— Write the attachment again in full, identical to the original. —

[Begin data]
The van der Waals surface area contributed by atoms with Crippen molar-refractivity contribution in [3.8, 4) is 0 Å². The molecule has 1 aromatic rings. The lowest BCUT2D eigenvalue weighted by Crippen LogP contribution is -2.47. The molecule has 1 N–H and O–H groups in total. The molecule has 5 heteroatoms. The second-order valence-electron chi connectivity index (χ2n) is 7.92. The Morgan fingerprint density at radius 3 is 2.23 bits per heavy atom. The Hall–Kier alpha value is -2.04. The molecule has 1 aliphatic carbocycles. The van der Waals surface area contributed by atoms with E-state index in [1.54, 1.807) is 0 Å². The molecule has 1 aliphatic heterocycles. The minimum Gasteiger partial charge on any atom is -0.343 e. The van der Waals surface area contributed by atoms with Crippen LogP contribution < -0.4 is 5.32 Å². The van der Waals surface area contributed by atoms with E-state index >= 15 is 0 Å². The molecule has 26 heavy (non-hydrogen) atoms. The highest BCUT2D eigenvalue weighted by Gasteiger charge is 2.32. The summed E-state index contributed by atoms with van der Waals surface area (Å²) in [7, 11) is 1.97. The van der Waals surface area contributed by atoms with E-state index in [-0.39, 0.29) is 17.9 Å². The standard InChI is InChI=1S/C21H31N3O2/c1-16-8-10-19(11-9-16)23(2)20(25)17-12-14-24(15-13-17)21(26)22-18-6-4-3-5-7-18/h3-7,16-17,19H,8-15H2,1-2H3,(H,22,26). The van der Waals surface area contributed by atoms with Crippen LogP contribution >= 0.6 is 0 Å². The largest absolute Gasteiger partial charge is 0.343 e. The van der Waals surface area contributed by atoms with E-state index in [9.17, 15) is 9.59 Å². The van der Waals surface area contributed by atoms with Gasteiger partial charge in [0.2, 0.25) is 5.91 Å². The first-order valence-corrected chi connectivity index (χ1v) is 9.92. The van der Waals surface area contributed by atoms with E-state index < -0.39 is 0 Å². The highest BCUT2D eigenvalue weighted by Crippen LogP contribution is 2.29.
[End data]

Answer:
The van der Waals surface area contributed by atoms with Crippen molar-refractivity contribution in [3.8, 4) is 0 Å². The molecule has 1 aromatic rings. The lowest BCUT2D eigenvalue weighted by Crippen LogP contribution is -2.47. The molecule has 1 N–H and O–H groups in total. The molecule has 5 heteroatoms. The second-order valence-electron chi connectivity index (χ2n) is 7.92. The Morgan fingerprint density at radius 3 is 2.23 bits per heavy atom. The Hall–Kier alpha value is -2.04. The molecule has 1 aliphatic carbocycles. The van der Waals surface area contributed by atoms with E-state index in [1.54, 1.807) is 0 Å². The molecule has 1 aliphatic heterocycles. The minimum Gasteiger partial charge on any atom is -0.343 e. The van der Waals surface area contributed by atoms with Crippen LogP contribution < -0.4 is 5.32 Å². The van der Waals surface area contributed by atoms with E-state index >= 15 is 0 Å². The molecule has 26 heavy (non-hydrogen) atoms. The highest BCUT2D eigenvalue weighted by Gasteiger charge is 2.32. The summed E-state index contributed by atoms with van der Waals surface area (Å²) in [7, 11) is 1.97. The van der Waals surface area contributed by atoms with E-state index in [-0.39, 0.29) is 17.9 Å². The standard InChI is InChI=1S/C21H31N3O2/c1-16-8-10-19(11-9-16)23(2)20(25)17-12-14-24(15-13-17)21(26)22-18-6-4-3-5-7-18/h3-7,16-17,19H,8-15H2,1-2H3,(H,22,26). The van der Waals surface area contributed by atoms with Crippen LogP contribution >= 0.6 is 0 Å². The largest absolute Gasteiger partial charge is 0.343 e. The van der Waals surface area contributed by atoms with E-state index in [9.17, 15) is 9.59 Å². The van der Waals surface area contributed by atoms with Gasteiger partial charge in [0.2, 0.25) is 5.91 Å². The first-order valence-corrected chi connectivity index (χ1v) is 9.92. The van der Waals surface area contributed by atoms with E-state index < -0.39 is 0 Å². The highest BCUT2D eigenvalue weighted by Crippen LogP contribution is 2.29.